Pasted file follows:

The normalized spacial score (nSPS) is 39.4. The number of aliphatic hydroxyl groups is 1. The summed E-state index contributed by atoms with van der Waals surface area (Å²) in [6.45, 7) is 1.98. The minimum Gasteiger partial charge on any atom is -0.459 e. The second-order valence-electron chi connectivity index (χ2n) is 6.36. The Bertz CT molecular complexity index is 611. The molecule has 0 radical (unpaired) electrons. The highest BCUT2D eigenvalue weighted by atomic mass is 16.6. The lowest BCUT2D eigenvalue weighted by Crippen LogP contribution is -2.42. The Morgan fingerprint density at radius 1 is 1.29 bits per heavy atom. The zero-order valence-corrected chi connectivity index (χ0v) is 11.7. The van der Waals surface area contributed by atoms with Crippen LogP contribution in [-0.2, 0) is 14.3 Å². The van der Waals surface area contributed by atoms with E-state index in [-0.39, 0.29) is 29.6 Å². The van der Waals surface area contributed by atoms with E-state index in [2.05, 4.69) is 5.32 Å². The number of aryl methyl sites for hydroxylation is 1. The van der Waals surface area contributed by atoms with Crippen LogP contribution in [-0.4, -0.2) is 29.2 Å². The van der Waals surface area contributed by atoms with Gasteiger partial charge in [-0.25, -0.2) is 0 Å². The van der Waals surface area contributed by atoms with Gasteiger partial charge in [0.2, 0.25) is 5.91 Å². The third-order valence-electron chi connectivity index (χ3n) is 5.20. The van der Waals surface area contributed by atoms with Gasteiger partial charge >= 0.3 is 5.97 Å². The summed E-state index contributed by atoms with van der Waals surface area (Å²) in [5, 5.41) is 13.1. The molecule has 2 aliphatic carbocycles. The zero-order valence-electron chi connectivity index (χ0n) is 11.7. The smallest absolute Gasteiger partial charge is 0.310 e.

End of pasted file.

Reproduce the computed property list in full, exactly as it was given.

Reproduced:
The normalized spacial score (nSPS) is 39.4. The number of aliphatic hydroxyl groups is 1. The summed E-state index contributed by atoms with van der Waals surface area (Å²) in [6.45, 7) is 1.98. The minimum Gasteiger partial charge on any atom is -0.459 e. The second-order valence-electron chi connectivity index (χ2n) is 6.36. The Bertz CT molecular complexity index is 611. The molecule has 0 radical (unpaired) electrons. The highest BCUT2D eigenvalue weighted by atomic mass is 16.6. The lowest BCUT2D eigenvalue weighted by Crippen LogP contribution is -2.42. The Morgan fingerprint density at radius 1 is 1.29 bits per heavy atom. The zero-order valence-corrected chi connectivity index (χ0v) is 11.7. The van der Waals surface area contributed by atoms with Crippen LogP contribution in [-0.2, 0) is 14.3 Å². The van der Waals surface area contributed by atoms with E-state index in [-0.39, 0.29) is 29.6 Å². The van der Waals surface area contributed by atoms with E-state index in [2.05, 4.69) is 5.32 Å². The number of aryl methyl sites for hydroxylation is 1. The van der Waals surface area contributed by atoms with Crippen LogP contribution in [-0.4, -0.2) is 29.2 Å². The van der Waals surface area contributed by atoms with Gasteiger partial charge in [-0.25, -0.2) is 0 Å². The van der Waals surface area contributed by atoms with Gasteiger partial charge in [0.2, 0.25) is 5.91 Å². The third-order valence-electron chi connectivity index (χ3n) is 5.20. The van der Waals surface area contributed by atoms with Gasteiger partial charge >= 0.3 is 5.97 Å². The summed E-state index contributed by atoms with van der Waals surface area (Å²) in [5, 5.41) is 13.1. The molecule has 2 aliphatic carbocycles. The zero-order valence-electron chi connectivity index (χ0n) is 11.7. The smallest absolute Gasteiger partial charge is 0.310 e.